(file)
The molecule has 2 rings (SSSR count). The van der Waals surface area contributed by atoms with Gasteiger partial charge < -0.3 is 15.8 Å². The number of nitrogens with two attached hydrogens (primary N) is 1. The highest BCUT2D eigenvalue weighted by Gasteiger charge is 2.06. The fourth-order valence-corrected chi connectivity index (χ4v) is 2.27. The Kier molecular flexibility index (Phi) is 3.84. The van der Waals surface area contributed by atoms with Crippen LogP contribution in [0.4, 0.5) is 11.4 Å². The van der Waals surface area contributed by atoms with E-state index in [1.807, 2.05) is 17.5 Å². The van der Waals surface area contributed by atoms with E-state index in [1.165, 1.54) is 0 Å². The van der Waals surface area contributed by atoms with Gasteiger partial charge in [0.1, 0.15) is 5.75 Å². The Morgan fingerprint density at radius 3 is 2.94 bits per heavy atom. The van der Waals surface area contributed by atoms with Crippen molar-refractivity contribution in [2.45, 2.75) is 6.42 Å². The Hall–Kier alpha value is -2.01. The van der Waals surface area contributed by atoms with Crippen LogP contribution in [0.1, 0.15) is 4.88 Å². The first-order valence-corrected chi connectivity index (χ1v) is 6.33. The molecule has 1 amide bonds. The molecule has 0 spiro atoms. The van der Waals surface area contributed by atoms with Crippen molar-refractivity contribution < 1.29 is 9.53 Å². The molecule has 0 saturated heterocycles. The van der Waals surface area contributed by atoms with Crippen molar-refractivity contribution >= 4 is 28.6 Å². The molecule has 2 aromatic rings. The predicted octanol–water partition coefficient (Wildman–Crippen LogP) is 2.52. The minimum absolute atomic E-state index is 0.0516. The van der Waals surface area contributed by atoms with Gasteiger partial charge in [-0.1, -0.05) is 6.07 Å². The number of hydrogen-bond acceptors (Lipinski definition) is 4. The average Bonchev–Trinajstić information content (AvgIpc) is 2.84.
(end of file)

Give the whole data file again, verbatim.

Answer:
The molecule has 2 rings (SSSR count). The van der Waals surface area contributed by atoms with Gasteiger partial charge < -0.3 is 15.8 Å². The number of nitrogens with two attached hydrogens (primary N) is 1. The highest BCUT2D eigenvalue weighted by Gasteiger charge is 2.06. The fourth-order valence-corrected chi connectivity index (χ4v) is 2.27. The Kier molecular flexibility index (Phi) is 3.84. The van der Waals surface area contributed by atoms with Crippen LogP contribution in [0.4, 0.5) is 11.4 Å². The van der Waals surface area contributed by atoms with E-state index in [1.807, 2.05) is 17.5 Å². The van der Waals surface area contributed by atoms with E-state index in [1.165, 1.54) is 0 Å². The van der Waals surface area contributed by atoms with Gasteiger partial charge in [0.1, 0.15) is 5.75 Å². The Morgan fingerprint density at radius 3 is 2.94 bits per heavy atom. The van der Waals surface area contributed by atoms with Crippen molar-refractivity contribution in [2.45, 2.75) is 6.42 Å². The Hall–Kier alpha value is -2.01. The van der Waals surface area contributed by atoms with Crippen LogP contribution in [0.1, 0.15) is 4.88 Å². The first-order valence-corrected chi connectivity index (χ1v) is 6.33. The molecule has 1 amide bonds. The molecule has 0 spiro atoms. The van der Waals surface area contributed by atoms with Crippen molar-refractivity contribution < 1.29 is 9.53 Å². The molecule has 0 saturated heterocycles. The van der Waals surface area contributed by atoms with Crippen molar-refractivity contribution >= 4 is 28.6 Å². The molecule has 2 aromatic rings. The predicted octanol–water partition coefficient (Wildman–Crippen LogP) is 2.52. The minimum absolute atomic E-state index is 0.0516. The van der Waals surface area contributed by atoms with Gasteiger partial charge in [-0.1, -0.05) is 6.07 Å². The number of hydrogen-bond acceptors (Lipinski definition) is 4. The average Bonchev–Trinajstić information content (AvgIpc) is 2.84.